Shakespeare’s Fools & Clowns


Shakespeare’s fools and clowns are some of the most memorable and complex characters in his plays. They often provide comic relief but also serve as insightful commentators on the actions and themes of the play. Here’s a closer look at some of these characters:

Shakespearean fools
Shakespeare's Fools & Clowns 2

Fool in King Lear

Role: The Fool in King Lear serves as a voice of reason and truth in a world descending into madness. He is loyal to King Lear and provides comfort and wisdom, often through his seemingly nonsensical remarks.

Characteristics: The Fool is witty, sharp-tongued, and deeply insightful. His jests and songs often contain hidden truths about Lear’s folly and the treachery of those around him.


  • “Thou shouldst not have been old till thou hadst been wise.”
  • “Fathers that wear rags / Do make their children blind, / But fathers that bear bags / Shall see their children kind.”

Falstaff in Henry IV (Part 1 and Part 2)

Role: Falstaff is a larger-than-life character who serves as a mentor and companion to Prince Hal. He embodies the themes of honor, loyalty, and the carefree life, contrasting with the responsibilities of royalty.

Characteristics: Falstaff is humorous, boastful, cowardly, and gluttonous. Despite his flaws, he is lovable and brings levity to the serious political drama.


  • “The better part of Valour, is Discretion; in the which better part, I have saved my life.”
  • “Banish plump Jack, and banish all the world.”

Touchstone in As You Like It

Role: Touchstone is the court jester who accompanies Rosalind and Celia to the Forest of Arden. He provides humor and satirical commentary on courtly manners and pastoral life.

Characteristics: Touchstone is clever, witty, and adept at playing with words. He often engages in philosophical musings and sharp observations.


  • “The more pity that fools may not speak wisely what wise men do foolishly.”
  • “We that are true lovers run into strange capers.”

Gravedigger in Hamlet

Role: The Gravedigger appears in the play’s final act, providing comic relief and a stark reminder of mortality. His conversation with Hamlet leads to profound reflections on life and death.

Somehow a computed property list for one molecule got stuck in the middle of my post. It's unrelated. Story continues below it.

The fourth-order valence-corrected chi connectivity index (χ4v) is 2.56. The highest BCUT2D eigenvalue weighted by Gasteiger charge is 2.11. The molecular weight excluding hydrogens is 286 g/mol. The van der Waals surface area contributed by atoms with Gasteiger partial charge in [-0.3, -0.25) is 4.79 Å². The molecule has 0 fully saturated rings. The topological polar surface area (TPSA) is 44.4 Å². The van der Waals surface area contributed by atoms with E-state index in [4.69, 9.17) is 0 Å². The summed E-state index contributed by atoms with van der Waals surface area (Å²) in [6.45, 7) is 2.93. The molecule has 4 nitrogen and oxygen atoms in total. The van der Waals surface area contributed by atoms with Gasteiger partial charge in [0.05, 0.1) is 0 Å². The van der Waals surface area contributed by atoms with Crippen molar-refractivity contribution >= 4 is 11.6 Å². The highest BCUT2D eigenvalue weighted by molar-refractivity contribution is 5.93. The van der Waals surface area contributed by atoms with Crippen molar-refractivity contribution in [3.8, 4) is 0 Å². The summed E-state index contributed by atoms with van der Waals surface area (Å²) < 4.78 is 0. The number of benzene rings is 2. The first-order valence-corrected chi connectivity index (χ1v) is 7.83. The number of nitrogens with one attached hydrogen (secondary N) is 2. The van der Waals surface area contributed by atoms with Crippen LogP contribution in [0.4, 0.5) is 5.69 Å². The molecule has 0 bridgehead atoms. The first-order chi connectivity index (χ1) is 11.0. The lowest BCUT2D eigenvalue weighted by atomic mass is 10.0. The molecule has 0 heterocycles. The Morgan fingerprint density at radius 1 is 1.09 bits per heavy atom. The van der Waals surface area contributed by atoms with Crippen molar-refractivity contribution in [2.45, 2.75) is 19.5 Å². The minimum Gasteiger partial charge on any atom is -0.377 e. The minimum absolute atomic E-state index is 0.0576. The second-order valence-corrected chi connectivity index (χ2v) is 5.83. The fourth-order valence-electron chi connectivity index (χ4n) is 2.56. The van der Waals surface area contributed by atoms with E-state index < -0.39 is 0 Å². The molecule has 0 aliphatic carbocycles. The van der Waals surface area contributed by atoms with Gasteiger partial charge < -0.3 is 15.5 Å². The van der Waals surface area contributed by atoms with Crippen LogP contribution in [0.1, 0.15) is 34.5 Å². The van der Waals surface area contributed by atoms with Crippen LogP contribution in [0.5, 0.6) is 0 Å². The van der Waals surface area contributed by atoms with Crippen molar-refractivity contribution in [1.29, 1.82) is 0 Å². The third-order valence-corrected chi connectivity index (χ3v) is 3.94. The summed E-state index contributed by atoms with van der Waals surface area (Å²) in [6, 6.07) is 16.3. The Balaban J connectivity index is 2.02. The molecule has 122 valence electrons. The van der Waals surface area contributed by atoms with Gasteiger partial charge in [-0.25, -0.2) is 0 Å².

Characteristics: The Gravedigger is earthy, practical, and speaks with a dark, ironic humor. His straightforwardness contrasts with Hamlet’s introspective nature.


  • “A grave-maker: the houses that he makes lasts till doomsday.”
  • “Alas, poor Yorick! I knew him, Horatio: a fellow of infinite jest, of most excellent fancy.”

Nick Bottom in A Midsummer Night’s Dream

Role: Bottom is a weaver and one of the mechanicals. He is transformed into a donkey and becomes the object of Titania’s enchanted affection, creating one of the play’s most humorous subplots.

Characteristics: Bottom is self-confident, enthusiastic, and somewhat oblivious to his own absurdity. His transformation and antics provide a rich source of comedy.


  • “The eye of man hath not heard, the ear of man hath not seen, man’s hand is not able to taste, his tongue to conceive, nor his heart to report, what my dream was.”
  • “I will roar you as gently as any sucking dove; I will roar you, an ’twere any nightingale.”

Feste in Twelfth Night

Role: Feste is the witty fool of Olivia’s household. He moves between the different social groups in the play, using his songs and sharp wit to comment on the actions of the other characters.

Characteristics: Feste is intelligent, perceptive, and often cynical. His humor is sophisticated, and he serves as a commentator on the folly of those around him.


  • “Better a witty fool, than a foolish wit.”
  • “What is love? ‘Tis not hereafter; / Present mirth hath present laughter.”

Lancelot Gobbo in The Merchant of Venice

Role: Lancelot is the clownish servant of Shylock, later serving Bassanio. His main role is to provide comic relief through his antics and misunderstandings.

Characteristics: Lancelot is playful, mischievous, and often confused. He has a humorous relationship with his blind father, Old Gobbo.


  • “The fiend gives the more friendly counsel: I will run, fiend; my heels are at your commandment; I will run.”
  • “It is a wise father that knows his own child.”

Costard in Love’s Labour’s Lost

Role: Costard is a country bumpkin who becomes entangled in the romantic entanglements and wordplay of the courtiers. His misunderstandings and malapropisms add to the play’s humor.

Characteristics: Costard is simple-minded, honest, and comically literal. He often misinterprets the sophisticated language of the courtiers.


  • “O, they have lived long on the alms-basket of words.”
  • “I marvel thy master hath not eaten thee for a word.”

Shakespeare’s fools and clowns, through their wit, humor, and insight, challenge the audience to reflect on the deeper truths hidden beneath their laughter.

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